Utøya Training Course on Counter and Alternative Narratives to Hate Speech
16-20 October 2017, Utøya Island, Norway
The No Hate Speech Movement (NHSM) is a youth campaign launched by the Council of Europe in 2013 to mobilise young people to combat hate speech on and offline and to act for human rights. The campaign is driven by the need to counter online hate speech in all its forms, including those that most affect young people. It is based upon human rights education, youth participation and media literacy.
In the current phase of the campaign specific emphasis is placed on combating hate speech through counter narratives that promote human rights values and reporting hate speech content with the relevant authorities. In support of these priorities, a mapping of national reporting mechanisms and social media platforms and “We CAN!” a manual on developing counter and alternative narratives to hate speech for youth workers and educators, were launched spring 2017.
In October 2017 The Youth Department of the Council of Europe and the European Wergeland Centre (EWC) are organising a 5 day training course at Utøya in Norway, based on the new manual. The attack on the government buildings in Oslo and the political summer camp on Utøya 22 July 2011 in Norway was executed by a right-wing extremist who was active in online forums and social media spreading dehumanising hate speech.
Both the attack 22 July 2011 and other recent attacks and hate crimes in Europe, show that democracy and human rights cannot be taken for granted. To build open and inclusive societies educating young people for democracy and human rights is key. Not only to prevent hate speech, hate ideologies and violent extremism to spread, but to promote democracy, human rights and active citizenship.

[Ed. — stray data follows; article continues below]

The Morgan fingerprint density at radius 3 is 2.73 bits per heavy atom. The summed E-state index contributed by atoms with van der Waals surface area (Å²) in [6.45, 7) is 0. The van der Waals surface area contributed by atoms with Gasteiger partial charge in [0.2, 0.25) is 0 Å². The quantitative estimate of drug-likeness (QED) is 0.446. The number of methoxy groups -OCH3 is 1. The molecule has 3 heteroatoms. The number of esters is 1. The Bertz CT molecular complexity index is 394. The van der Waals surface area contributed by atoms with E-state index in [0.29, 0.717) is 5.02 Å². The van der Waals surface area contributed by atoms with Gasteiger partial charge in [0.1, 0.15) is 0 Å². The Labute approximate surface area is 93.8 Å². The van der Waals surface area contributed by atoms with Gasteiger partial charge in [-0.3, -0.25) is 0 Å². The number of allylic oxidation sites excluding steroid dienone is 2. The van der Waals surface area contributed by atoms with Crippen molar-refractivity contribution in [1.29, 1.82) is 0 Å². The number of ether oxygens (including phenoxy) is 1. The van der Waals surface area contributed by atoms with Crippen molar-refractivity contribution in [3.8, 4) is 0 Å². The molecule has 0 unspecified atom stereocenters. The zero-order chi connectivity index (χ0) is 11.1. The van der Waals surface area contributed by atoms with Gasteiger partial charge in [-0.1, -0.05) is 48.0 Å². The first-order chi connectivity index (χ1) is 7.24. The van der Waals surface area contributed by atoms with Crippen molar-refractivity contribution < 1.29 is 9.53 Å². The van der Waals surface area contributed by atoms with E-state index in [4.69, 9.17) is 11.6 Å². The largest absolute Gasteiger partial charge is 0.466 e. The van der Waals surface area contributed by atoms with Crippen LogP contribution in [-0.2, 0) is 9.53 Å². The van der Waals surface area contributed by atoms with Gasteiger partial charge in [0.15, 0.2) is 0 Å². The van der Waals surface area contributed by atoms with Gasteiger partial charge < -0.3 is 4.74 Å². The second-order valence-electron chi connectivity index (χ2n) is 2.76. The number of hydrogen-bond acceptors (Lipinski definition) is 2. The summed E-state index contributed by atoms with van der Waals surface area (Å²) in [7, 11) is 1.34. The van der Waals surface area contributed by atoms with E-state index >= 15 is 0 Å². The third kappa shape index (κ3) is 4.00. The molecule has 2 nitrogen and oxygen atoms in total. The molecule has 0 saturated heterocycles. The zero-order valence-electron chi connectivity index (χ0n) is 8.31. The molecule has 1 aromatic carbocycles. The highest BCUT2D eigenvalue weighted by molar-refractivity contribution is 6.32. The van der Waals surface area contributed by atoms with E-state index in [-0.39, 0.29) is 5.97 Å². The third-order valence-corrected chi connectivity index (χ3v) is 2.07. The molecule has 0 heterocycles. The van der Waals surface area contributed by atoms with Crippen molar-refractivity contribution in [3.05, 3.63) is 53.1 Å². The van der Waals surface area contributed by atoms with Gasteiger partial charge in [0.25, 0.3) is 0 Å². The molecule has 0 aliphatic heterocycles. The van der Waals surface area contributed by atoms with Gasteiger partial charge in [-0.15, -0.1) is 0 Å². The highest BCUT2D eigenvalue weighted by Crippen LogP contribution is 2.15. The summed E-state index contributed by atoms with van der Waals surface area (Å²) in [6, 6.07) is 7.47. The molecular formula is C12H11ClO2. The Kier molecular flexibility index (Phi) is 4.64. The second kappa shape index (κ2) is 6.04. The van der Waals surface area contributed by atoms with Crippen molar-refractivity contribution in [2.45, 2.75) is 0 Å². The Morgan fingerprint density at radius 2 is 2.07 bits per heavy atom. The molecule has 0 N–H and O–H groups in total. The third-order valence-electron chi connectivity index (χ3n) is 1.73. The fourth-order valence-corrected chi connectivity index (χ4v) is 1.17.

We CAN! – manual on counter and alternative narratives to hate speech
A narrative is a logical, internally coherent ‘story’ that reports and interprets connected events or pieces of information that makes sense to the reader/listener. The problem arises when one narrative is presented as the only right or normal one, denying alternatives. Counter and alternative narratives combat hate speech by discrediting, and deconstructing the narratives on which it is based. The manual “We CAN!” proposes (alternative) narratives based on human rights and democratic values, such as openness, respect for difference, freedom and equality.
The manual proposes a set of online and off-line communication and educational approaches and tools to undermine narratives that sustain and legitimise hate speech. It aims to strengthen the toolboxes of youth workers, educators and activists already engaged in human rights work and education or willing to. It is divided in three sections that:
- Define and explain hate speech, and how it develops and spreads online
- Introduce the concept of narratives and define counter and alternative narratives
- Provide action-oriented step-by-step guidance to develop counter and alternative narratives to combat hate speech, offering tips, examples, and practical tools.
It compliments “Bookmarks”, the manual on combatting hate speech through human rights education provides youth workers and educators’ information and educational activities for youth to understand hate speech and the treat it poses to human rights and democracy.
The dissemination of the manual ‘We CAN!’ will be supported by training courses for youth workers, educators, activists and others seeking effective responses to hate speech.
The Training Course
The Youth Department of the Council of Europe and the EWC is organising a 5 day training course based on “We CAN!” to support its wider dissemination through the national campaigns, and partners of EWC and the EEA and Norway Grants.